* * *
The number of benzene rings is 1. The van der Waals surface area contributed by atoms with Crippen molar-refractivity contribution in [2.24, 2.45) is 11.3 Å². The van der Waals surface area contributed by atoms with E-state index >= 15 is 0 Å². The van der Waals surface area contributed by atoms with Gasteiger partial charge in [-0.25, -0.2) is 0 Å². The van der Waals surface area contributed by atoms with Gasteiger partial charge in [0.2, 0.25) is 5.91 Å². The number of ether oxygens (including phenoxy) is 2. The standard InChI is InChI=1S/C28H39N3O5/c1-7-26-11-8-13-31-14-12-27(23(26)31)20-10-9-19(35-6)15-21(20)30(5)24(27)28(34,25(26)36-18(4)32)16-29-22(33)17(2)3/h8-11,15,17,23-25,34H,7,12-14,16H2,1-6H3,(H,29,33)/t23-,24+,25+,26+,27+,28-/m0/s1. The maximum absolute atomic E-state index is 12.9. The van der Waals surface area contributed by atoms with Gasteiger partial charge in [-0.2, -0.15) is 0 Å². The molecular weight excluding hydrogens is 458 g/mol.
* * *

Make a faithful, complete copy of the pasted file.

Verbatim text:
The number of benzene rings is 1. The van der Waals surface area contributed by atoms with Crippen molar-refractivity contribution in [2.24, 2.45) is 11.3 Å². The van der Waals surface area contributed by atoms with E-state index >= 15 is 0 Å². The van der Waals surface area contributed by atoms with Gasteiger partial charge in [-0.25, -0.2) is 0 Å². The van der Waals surface area contributed by atoms with Gasteiger partial charge in [0.2, 0.25) is 5.91 Å². The number of ether oxygens (including phenoxy) is 2. The standard InChI is InChI=1S/C28H39N3O5/c1-7-26-11-8-13-31-14-12-27(23(26)31)20-10-9-19(35-6)15-21(20)30(5)24(27)28(34,25(26)36-18(4)32)16-29-22(33)17(2)3/h8-11,15,17,23-25,34H,7,12-14,16H2,1-6H3,(H,29,33)/t23-,24+,25+,26+,27+,28-/m0/s1. The maximum absolute atomic E-state index is 12.9. The van der Waals surface area contributed by atoms with Gasteiger partial charge in [-0.2, -0.15) is 0 Å². The molecular weight excluding hydrogens is 458 g/mol.